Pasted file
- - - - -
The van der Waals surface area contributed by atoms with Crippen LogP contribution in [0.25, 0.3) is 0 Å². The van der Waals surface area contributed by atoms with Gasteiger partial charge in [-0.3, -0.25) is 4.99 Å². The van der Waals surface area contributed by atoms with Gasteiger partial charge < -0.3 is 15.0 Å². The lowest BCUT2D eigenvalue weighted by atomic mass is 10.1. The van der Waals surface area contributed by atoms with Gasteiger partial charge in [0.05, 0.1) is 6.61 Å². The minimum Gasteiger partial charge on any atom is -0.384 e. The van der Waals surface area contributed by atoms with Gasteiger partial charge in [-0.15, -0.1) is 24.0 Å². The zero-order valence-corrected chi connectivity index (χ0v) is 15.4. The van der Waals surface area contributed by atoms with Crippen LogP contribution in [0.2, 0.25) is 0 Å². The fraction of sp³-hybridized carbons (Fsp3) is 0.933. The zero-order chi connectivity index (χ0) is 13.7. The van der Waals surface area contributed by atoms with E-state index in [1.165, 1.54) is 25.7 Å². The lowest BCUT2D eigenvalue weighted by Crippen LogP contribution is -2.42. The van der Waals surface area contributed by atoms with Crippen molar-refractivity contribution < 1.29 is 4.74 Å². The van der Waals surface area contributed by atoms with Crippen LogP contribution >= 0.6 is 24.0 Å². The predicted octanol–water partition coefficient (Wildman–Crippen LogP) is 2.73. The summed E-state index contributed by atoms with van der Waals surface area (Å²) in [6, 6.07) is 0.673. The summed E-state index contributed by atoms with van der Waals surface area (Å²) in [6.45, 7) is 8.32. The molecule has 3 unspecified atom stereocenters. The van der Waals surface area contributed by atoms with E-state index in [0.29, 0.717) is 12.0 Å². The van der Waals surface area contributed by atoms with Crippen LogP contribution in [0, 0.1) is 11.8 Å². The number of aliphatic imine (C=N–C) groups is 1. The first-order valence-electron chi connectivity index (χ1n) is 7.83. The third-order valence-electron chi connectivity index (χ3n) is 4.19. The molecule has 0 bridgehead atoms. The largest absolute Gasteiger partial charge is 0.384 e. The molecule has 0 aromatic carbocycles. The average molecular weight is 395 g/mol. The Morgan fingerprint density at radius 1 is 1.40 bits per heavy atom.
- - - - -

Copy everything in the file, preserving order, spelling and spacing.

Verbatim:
The van der Waals surface area contributed by atoms with Crippen LogP contribution in [0.25, 0.3) is 0 Å². The van der Waals surface area contributed by atoms with Gasteiger partial charge in [-0.3, -0.25) is 4.99 Å². The van der Waals surface area contributed by atoms with Gasteiger partial charge < -0.3 is 15.0 Å². The lowest BCUT2D eigenvalue weighted by atomic mass is 10.1. The van der Waals surface area contributed by atoms with Gasteiger partial charge in [0.05, 0.1) is 6.61 Å². The minimum Gasteiger partial charge on any atom is -0.384 e. The van der Waals surface area contributed by atoms with Gasteiger partial charge in [-0.15, -0.1) is 24.0 Å². The zero-order valence-corrected chi connectivity index (χ0v) is 15.4. The van der Waals surface area contributed by atoms with Crippen LogP contribution in [0.2, 0.25) is 0 Å². The fraction of sp³-hybridized carbons (Fsp3) is 0.933. The zero-order chi connectivity index (χ0) is 13.7. The van der Waals surface area contributed by atoms with E-state index in [1.165, 1.54) is 25.7 Å². The lowest BCUT2D eigenvalue weighted by Crippen LogP contribution is -2.42. The van der Waals surface area contributed by atoms with Crippen molar-refractivity contribution < 1.29 is 4.74 Å². The van der Waals surface area contributed by atoms with Crippen LogP contribution >= 0.6 is 24.0 Å². The predicted octanol–water partition coefficient (Wildman–Crippen LogP) is 2.73. The summed E-state index contributed by atoms with van der Waals surface area (Å²) in [6, 6.07) is 0.673. The summed E-state index contributed by atoms with van der Waals surface area (Å²) in [6.45, 7) is 8.32. The molecule has 3 unspecified atom stereocenters. The van der Waals surface area contributed by atoms with E-state index in [0.29, 0.717) is 12.0 Å². The van der Waals surface area contributed by atoms with Crippen LogP contribution in [0, 0.1) is 11.8 Å². The number of aliphatic imine (C=N–C) groups is 1. The first-order valence-electron chi connectivity index (χ1n) is 7.83. The third-order valence-electron chi connectivity index (χ3n) is 4.19. The molecule has 0 bridgehead atoms. The largest absolute Gasteiger partial charge is 0.384 e. The molecule has 0 aromatic carbocycles. The average molecular weight is 395 g/mol. The Morgan fingerprint density at radius 1 is 1.40 bits per heavy atom.